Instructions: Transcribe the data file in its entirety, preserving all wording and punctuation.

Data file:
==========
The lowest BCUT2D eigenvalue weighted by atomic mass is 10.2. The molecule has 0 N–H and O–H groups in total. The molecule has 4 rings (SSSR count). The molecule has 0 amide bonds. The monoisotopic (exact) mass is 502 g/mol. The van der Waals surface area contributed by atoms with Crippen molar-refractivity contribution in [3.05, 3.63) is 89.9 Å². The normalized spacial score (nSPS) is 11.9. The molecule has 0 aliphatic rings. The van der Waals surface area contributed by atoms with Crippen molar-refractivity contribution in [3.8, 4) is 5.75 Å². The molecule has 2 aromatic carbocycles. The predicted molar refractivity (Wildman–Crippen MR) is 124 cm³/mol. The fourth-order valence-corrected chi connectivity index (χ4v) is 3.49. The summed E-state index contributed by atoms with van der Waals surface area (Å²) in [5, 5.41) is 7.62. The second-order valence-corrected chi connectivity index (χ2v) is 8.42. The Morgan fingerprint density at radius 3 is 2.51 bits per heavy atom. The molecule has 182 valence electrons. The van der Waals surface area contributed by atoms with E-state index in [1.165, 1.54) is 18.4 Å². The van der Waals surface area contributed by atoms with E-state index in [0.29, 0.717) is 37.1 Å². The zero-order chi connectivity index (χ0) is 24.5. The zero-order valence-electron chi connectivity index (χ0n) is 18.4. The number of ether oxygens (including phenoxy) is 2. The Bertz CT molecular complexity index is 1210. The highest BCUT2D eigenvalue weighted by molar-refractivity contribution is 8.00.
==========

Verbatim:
The lowest BCUT2D eigenvalue weighted by atomic mass is 10.2. The molecule has 0 N–H and O–H groups in total. The molecule has 4 rings (SSSR count). The molecule has 0 amide bonds. The monoisotopic (exact) mass is 502 g/mol. The van der Waals surface area contributed by atoms with Crippen molar-refractivity contribution in [3.05, 3.63) is 89.9 Å². The normalized spacial score (nSPS) is 11.9. The molecule has 0 aliphatic rings. The van der Waals surface area contributed by atoms with Crippen molar-refractivity contribution in [3.8, 4) is 5.75 Å². The molecule has 2 aromatic carbocycles. The predicted molar refractivity (Wildman–Crippen MR) is 124 cm³/mol. The fourth-order valence-corrected chi connectivity index (χ4v) is 3.49. The summed E-state index contributed by atoms with van der Waals surface area (Å²) in [5, 5.41) is 7.62. The second-order valence-corrected chi connectivity index (χ2v) is 8.42. The Morgan fingerprint density at radius 3 is 2.51 bits per heavy atom. The molecule has 182 valence electrons. The van der Waals surface area contributed by atoms with E-state index in [1.165, 1.54) is 18.4 Å². The van der Waals surface area contributed by atoms with E-state index in [0.29, 0.717) is 37.1 Å². The zero-order chi connectivity index (χ0) is 24.5. The zero-order valence-electron chi connectivity index (χ0n) is 18.4. The number of ether oxygens (including phenoxy) is 2. The Bertz CT molecular complexity index is 1210. The highest BCUT2D eigenvalue weighted by molar-refractivity contribution is 8.00.